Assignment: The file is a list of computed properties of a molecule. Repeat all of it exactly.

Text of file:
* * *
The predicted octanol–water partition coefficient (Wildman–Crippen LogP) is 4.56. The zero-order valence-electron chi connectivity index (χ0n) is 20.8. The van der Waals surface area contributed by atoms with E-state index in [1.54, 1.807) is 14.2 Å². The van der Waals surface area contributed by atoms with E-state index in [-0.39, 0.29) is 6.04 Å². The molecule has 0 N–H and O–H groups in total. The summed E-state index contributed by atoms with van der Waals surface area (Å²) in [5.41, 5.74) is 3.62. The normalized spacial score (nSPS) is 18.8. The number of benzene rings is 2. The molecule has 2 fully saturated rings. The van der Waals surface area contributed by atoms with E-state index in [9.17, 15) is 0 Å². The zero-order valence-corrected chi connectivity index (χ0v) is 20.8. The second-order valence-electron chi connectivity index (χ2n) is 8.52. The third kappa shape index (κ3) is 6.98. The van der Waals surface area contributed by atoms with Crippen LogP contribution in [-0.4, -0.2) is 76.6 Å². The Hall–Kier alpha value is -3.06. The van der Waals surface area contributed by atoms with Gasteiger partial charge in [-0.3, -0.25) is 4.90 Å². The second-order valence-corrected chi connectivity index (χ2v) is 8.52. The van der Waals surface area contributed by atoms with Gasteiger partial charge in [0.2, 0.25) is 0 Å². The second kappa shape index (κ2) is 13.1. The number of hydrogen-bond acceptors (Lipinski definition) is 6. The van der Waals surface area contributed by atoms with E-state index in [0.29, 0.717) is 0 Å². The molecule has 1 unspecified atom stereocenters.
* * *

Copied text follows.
The predicted octanol–water partition coefficient (Wildman–Crippen LogP) is 4.56. The zero-order valence-electron chi connectivity index (χ0n) is 20.8. The van der Waals surface area contributed by atoms with E-state index in [1.54, 1.807) is 14.2 Å². The van der Waals surface area contributed by atoms with E-state index in [-0.39, 0.29) is 6.04 Å². The molecule has 0 N–H and O–H groups in total. The summed E-state index contributed by atoms with van der Waals surface area (Å²) in [5.41, 5.74) is 3.62. The normalized spacial score (nSPS) is 18.8. The number of benzene rings is 2. The molecule has 2 fully saturated rings. The van der Waals surface area contributed by atoms with E-state index in [9.17, 15) is 0 Å². The zero-order valence-corrected chi connectivity index (χ0v) is 20.8. The second-order valence-electron chi connectivity index (χ2n) is 8.52. The third kappa shape index (κ3) is 6.98. The van der Waals surface area contributed by atoms with Crippen LogP contribution in [-0.4, -0.2) is 76.6 Å². The Hall–Kier alpha value is -3.06. The van der Waals surface area contributed by atoms with Gasteiger partial charge in [-0.3, -0.25) is 4.90 Å². The second-order valence-corrected chi connectivity index (χ2v) is 8.52. The van der Waals surface area contributed by atoms with Gasteiger partial charge in [0.2, 0.25) is 0 Å². The second kappa shape index (κ2) is 13.1. The number of hydrogen-bond acceptors (Lipinski definition) is 6. The van der Waals surface area contributed by atoms with E-state index in [0.29, 0.717) is 0 Å². The molecule has 1 unspecified atom stereocenters.